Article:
Museum Collections: What the Ban-Lon?!

Tuesday, July 20, 2021

One of the craziest things about working in a museum is that you never quite know what you will be doing from one day to another. Sometimes this fact can be frustrating – like when you realize that there is water leaking somewhere where water should not be leaking. But, other times, it can be fascinating and force you to learn about things you never knew you wanted to know about!

A month or so ago, I received an email inquiring whether the museum would like to acquire a Ban-Lon men’s shirt. Some of my audience right now may already know about this material – and how I wish I could see your reactions through the screen! But if you are like me (a 30-year-old who had never heard of this product before), let me fill you in on Ban-Lon.

2021.7 – Polo shirt; Ban-lon® by Bermont

In 1954, Joseph Bancroft & Sons created a synthetic yarn called Ban-Lon, by crimping yarn to Nylon. This technique created a fabric with a larger bulk than with just ordinary yarn alone. The synthetic fabric was used to make polos, sweaters, swimsuits, and even wedding gowns. Surface level, it seems like the most versatile product on the planet!

'The Carefree Beauty of Spring Ban-Lon Sweaters,' 1958

Hagley Library’s Digital Archives is a virtual treasure trove of advertisements for Ban-Lon. It was marketed to be as soft as a kitten and extremely flattering to the figure. Ban-Lon was popularized further when Joseph Bancroft & Sons sponsored the Miss America pageants from 1953 to 1957. During those years, the crowned Miss America promoted a variety of Ban-Lon pieces, like the lace pageant gown below.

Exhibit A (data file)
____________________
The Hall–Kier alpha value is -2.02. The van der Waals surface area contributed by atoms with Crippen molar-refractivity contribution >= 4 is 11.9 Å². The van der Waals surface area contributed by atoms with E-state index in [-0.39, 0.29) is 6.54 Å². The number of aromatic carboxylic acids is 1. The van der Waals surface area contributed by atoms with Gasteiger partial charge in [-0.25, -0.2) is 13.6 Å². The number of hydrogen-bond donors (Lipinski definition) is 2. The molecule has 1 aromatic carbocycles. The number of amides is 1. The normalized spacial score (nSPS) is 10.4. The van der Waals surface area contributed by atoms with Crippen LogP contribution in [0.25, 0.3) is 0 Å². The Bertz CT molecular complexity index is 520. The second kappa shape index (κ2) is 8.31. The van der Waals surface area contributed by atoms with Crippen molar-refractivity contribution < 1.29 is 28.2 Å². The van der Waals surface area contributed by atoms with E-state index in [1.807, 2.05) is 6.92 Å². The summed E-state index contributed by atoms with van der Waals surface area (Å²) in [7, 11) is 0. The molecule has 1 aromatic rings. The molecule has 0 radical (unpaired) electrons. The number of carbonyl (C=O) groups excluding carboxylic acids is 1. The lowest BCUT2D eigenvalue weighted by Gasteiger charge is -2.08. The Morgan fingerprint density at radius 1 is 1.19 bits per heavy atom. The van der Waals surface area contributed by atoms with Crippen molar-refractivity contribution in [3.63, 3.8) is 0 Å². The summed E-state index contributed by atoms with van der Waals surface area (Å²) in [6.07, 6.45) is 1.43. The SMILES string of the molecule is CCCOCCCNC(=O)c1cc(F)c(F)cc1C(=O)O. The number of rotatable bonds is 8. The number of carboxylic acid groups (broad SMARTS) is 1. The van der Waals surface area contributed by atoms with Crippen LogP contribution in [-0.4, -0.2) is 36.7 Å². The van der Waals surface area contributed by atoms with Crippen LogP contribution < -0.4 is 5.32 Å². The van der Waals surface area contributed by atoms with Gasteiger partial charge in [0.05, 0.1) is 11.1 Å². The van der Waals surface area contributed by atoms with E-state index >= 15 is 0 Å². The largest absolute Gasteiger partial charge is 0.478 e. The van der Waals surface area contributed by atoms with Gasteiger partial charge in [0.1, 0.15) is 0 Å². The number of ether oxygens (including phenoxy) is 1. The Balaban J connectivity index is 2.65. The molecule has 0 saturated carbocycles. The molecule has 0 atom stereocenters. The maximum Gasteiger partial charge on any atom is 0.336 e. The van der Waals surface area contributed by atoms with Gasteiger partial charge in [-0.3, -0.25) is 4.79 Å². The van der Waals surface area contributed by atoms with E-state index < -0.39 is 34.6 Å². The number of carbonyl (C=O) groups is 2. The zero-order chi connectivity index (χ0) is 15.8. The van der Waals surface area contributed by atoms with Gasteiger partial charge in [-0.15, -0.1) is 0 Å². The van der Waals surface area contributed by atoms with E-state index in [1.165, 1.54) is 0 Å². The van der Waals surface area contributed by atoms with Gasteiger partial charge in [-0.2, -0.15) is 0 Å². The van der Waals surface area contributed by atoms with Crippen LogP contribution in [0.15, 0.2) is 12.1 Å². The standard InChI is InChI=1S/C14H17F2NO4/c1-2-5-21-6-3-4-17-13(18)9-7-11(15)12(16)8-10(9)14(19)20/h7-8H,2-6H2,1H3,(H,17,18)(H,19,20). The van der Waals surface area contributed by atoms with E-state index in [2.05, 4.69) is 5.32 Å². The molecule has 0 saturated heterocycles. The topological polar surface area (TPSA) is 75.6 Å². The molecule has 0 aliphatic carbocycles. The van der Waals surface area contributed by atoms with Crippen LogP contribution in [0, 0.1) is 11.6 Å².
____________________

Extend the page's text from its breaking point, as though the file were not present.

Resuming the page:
Mary Ann Mobley, Miss America 1959, in North American Ban-Lon lace pageant gown by Al Bosand

However, people outside of the advertising and pageant world seem to have other, shall I say, strong opinions on the fabric. I have seen it called a hot, snagging, “evil material” that is wildly unforgiving. And, if you are a Seinfeld fan – you may remember a certain episode where Frank states, “I wouldn’t be caught dead in Banlon.” Kramer proceeds to simply shake his head at the very thought of it.  

So, how do you remember Ban-Lon? A miracle or a misfortune?

Caroline Western is the Museum’s Curator of Collections​ at Hagley Museum and Library.